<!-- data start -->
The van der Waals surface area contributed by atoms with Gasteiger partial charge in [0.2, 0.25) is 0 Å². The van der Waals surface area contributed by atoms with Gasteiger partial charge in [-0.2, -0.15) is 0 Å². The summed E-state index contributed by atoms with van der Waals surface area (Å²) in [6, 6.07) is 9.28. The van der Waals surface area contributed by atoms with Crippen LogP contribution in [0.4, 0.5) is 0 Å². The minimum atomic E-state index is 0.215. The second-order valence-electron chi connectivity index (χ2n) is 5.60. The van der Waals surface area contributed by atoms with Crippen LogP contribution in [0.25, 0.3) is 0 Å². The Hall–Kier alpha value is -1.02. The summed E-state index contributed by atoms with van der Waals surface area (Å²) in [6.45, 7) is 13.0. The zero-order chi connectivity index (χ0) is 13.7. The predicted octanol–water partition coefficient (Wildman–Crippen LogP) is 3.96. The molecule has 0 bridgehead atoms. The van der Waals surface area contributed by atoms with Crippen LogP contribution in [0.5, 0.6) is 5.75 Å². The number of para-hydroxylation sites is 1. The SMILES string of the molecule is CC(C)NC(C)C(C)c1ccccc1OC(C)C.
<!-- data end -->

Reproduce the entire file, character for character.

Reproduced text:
The van der Waals surface area contributed by atoms with Gasteiger partial charge in [0.2, 0.25) is 0 Å². The van der Waals surface area contributed by atoms with Gasteiger partial charge in [-0.2, -0.15) is 0 Å². The summed E-state index contributed by atoms with van der Waals surface area (Å²) in [6, 6.07) is 9.28. The van der Waals surface area contributed by atoms with Crippen LogP contribution in [0.4, 0.5) is 0 Å². The minimum atomic E-state index is 0.215. The second-order valence-electron chi connectivity index (χ2n) is 5.60. The van der Waals surface area contributed by atoms with Crippen LogP contribution in [0.25, 0.3) is 0 Å². The Hall–Kier alpha value is -1.02. The summed E-state index contributed by atoms with van der Waals surface area (Å²) in [6.45, 7) is 13.0. The zero-order chi connectivity index (χ0) is 13.7. The predicted octanol–water partition coefficient (Wildman–Crippen LogP) is 3.96. The molecule has 0 bridgehead atoms. The van der Waals surface area contributed by atoms with Crippen LogP contribution in [0.5, 0.6) is 5.75 Å². The number of para-hydroxylation sites is 1. The SMILES string of the molecule is CC(C)NC(C)C(C)c1ccccc1OC(C)C.